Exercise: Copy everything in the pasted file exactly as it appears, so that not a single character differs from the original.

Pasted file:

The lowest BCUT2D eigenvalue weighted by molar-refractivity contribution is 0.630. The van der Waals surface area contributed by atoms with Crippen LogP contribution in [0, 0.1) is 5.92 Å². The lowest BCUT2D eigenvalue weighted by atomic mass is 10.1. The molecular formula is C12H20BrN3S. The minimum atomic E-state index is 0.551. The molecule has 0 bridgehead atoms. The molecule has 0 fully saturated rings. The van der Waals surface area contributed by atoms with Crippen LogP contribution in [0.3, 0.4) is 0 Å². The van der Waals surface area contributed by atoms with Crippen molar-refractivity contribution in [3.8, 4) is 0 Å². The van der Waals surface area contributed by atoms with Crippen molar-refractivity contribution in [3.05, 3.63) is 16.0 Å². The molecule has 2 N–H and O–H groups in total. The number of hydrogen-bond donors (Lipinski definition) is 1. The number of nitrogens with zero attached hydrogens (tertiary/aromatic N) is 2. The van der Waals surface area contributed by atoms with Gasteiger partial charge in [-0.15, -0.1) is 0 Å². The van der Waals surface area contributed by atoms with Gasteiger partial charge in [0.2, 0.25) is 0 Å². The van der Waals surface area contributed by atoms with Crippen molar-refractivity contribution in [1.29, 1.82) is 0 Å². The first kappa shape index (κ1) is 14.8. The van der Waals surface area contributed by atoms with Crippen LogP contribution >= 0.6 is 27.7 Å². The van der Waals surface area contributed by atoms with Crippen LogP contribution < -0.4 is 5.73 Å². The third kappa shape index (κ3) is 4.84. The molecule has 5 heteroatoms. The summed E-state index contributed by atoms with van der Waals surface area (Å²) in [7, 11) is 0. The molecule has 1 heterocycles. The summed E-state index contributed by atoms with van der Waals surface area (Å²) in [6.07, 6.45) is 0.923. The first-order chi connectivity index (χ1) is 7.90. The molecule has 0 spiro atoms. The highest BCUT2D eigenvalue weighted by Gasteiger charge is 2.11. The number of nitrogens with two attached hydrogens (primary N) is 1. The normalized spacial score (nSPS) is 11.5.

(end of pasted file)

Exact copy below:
The lowest BCUT2D eigenvalue weighted by molar-refractivity contribution is 0.630. The van der Waals surface area contributed by atoms with Crippen LogP contribution in [0, 0.1) is 5.92 Å². The lowest BCUT2D eigenvalue weighted by atomic mass is 10.1. The molecular formula is C12H20BrN3S. The minimum atomic E-state index is 0.551. The molecule has 0 bridgehead atoms. The molecule has 0 fully saturated rings. The van der Waals surface area contributed by atoms with Crippen LogP contribution in [0.3, 0.4) is 0 Å². The van der Waals surface area contributed by atoms with Crippen molar-refractivity contribution in [3.8, 4) is 0 Å². The van der Waals surface area contributed by atoms with Crippen molar-refractivity contribution in [3.05, 3.63) is 16.0 Å². The molecule has 2 N–H and O–H groups in total. The number of hydrogen-bond donors (Lipinski definition) is 1. The number of nitrogens with zero attached hydrogens (tertiary/aromatic N) is 2. The van der Waals surface area contributed by atoms with Gasteiger partial charge in [-0.15, -0.1) is 0 Å². The van der Waals surface area contributed by atoms with Gasteiger partial charge in [0.2, 0.25) is 0 Å². The van der Waals surface area contributed by atoms with Crippen molar-refractivity contribution in [1.29, 1.82) is 0 Å². The first kappa shape index (κ1) is 14.8. The van der Waals surface area contributed by atoms with Crippen LogP contribution >= 0.6 is 27.7 Å². The van der Waals surface area contributed by atoms with Crippen LogP contribution < -0.4 is 5.73 Å². The third kappa shape index (κ3) is 4.84. The molecule has 5 heteroatoms. The summed E-state index contributed by atoms with van der Waals surface area (Å²) in [7, 11) is 0. The molecule has 1 heterocycles. The summed E-state index contributed by atoms with van der Waals surface area (Å²) in [6.07, 6.45) is 0.923. The first-order chi connectivity index (χ1) is 7.90. The molecule has 0 spiro atoms. The highest BCUT2D eigenvalue weighted by Gasteiger charge is 2.11. The number of nitrogens with two attached hydrogens (primary N) is 1. The normalized spacial score (nSPS) is 11.5.